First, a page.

Frobisher, a sixteenth-century English explorer, had soil samples from Canada’s Kodlunarn Island examined for gold content. Because high gold content was reported, Elizabeth I funded two mining expeditions. Neither expedition found any gold there. Modern analysis of the island’s soil indicates a very low gold content. Thus the methods used to determine the gold content of Frobisher’s samples must have been inaccurate.

Which of the following is an assumption on which the argument depends?

A. The gold content of the soil on Kodlunarn Island is much lower today than it was in the sixteenth century.
B. The two mining expeditions funded by Elizabeth I did not mine the same part of Kodlunarn Island.
C. The methods used to assess gold content of the soil samples provided by Frobisher were different from those generally used in the sixteenth century.
D. Frobisher did not have soil samples from any other Canadian island examined for gold content.
E. Gold was not added to the soil samples collected by Frobisher before the samples were examined.
Premise:
In the 16th century, an examination of Frobisher's soil samples from Kodlunarn Island indicated high gold content, but a modern examination of soil samples from this island indicate very low gold content.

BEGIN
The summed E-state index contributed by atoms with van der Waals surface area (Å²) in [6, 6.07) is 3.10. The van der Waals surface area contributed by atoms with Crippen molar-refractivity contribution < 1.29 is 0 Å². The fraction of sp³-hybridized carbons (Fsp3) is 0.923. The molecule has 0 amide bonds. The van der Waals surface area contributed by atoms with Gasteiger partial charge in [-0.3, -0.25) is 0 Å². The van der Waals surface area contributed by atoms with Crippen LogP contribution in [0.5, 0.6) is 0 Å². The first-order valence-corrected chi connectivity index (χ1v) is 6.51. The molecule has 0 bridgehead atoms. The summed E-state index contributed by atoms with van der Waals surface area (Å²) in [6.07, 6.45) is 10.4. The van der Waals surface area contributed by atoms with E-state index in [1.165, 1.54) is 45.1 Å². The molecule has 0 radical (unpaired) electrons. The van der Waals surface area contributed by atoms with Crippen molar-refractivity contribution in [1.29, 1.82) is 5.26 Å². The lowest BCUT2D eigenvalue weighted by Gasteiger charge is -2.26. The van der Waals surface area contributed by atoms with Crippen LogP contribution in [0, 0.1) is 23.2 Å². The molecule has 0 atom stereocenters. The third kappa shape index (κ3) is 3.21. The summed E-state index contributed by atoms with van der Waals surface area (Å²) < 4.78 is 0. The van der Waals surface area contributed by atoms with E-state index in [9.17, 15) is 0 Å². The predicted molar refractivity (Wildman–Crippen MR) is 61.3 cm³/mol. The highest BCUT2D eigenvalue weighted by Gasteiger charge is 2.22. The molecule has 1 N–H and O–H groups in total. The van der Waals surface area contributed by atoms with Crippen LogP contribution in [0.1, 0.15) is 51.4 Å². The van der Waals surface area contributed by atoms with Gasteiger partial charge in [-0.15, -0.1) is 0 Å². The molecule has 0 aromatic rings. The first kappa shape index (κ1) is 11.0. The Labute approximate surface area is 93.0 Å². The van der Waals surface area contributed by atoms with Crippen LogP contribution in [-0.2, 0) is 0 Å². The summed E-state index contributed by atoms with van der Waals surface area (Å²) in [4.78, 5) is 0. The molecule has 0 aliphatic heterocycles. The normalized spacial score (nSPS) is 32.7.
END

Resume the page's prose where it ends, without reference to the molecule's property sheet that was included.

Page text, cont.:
Conclusion:
The methods used to determine the gold content of Frobisher’s samples must have been inaccurate.

Apply the negation test.
When the correct answer choice is negated, the conclusion will be invalidated.

E, negated:
Gold was added to the soil samples collected by Frobisher before the samples were examined.
Thus, the 16th-century methods that detected gold were ACCURATE:
They detected a high gold content because gold had been ADDED to the samples.
Since the negation of E invalidates the conclusion that the 16th-century methods were inaccurate, E is an assumption: a statement that MUST BE TRUE for the conclusion to hold.